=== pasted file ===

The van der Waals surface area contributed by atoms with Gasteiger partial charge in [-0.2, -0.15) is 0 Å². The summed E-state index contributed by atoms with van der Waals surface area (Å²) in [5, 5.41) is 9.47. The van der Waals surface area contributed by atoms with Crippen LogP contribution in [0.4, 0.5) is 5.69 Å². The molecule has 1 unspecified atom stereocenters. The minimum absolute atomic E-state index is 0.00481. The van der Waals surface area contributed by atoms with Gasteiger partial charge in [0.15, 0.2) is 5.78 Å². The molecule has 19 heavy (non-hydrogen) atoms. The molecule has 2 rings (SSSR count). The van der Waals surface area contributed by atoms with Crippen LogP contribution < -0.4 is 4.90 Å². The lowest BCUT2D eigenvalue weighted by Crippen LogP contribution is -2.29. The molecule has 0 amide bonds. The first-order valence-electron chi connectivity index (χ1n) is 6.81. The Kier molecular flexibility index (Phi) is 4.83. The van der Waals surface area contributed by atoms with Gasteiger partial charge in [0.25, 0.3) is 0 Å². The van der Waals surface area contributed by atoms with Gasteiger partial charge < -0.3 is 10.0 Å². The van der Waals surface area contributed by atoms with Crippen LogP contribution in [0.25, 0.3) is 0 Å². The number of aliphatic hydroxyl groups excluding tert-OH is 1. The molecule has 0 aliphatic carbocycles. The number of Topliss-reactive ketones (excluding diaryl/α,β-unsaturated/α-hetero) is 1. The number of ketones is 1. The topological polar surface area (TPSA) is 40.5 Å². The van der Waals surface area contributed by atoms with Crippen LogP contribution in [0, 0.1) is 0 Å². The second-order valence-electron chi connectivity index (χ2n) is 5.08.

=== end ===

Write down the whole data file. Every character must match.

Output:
The van der Waals surface area contributed by atoms with Gasteiger partial charge in [-0.2, -0.15) is 0 Å². The summed E-state index contributed by atoms with van der Waals surface area (Å²) in [5, 5.41) is 9.47. The van der Waals surface area contributed by atoms with Crippen LogP contribution in [0.4, 0.5) is 5.69 Å². The molecule has 1 unspecified atom stereocenters. The minimum absolute atomic E-state index is 0.00481. The van der Waals surface area contributed by atoms with Gasteiger partial charge in [0.15, 0.2) is 5.78 Å². The molecule has 19 heavy (non-hydrogen) atoms. The molecule has 2 rings (SSSR count). The van der Waals surface area contributed by atoms with Crippen LogP contribution < -0.4 is 4.90 Å². The lowest BCUT2D eigenvalue weighted by Crippen LogP contribution is -2.29. The molecule has 0 amide bonds. The first-order valence-electron chi connectivity index (χ1n) is 6.81. The Kier molecular flexibility index (Phi) is 4.83. The van der Waals surface area contributed by atoms with Gasteiger partial charge in [0.25, 0.3) is 0 Å². The van der Waals surface area contributed by atoms with Gasteiger partial charge < -0.3 is 10.0 Å². The van der Waals surface area contributed by atoms with Crippen LogP contribution in [0.25, 0.3) is 0 Å². The number of aliphatic hydroxyl groups excluding tert-OH is 1. The molecule has 0 aliphatic carbocycles. The number of Topliss-reactive ketones (excluding diaryl/α,β-unsaturated/α-hetero) is 1. The number of ketones is 1. The topological polar surface area (TPSA) is 40.5 Å². The van der Waals surface area contributed by atoms with Crippen LogP contribution in [0, 0.1) is 0 Å². The second-order valence-electron chi connectivity index (χ2n) is 5.08.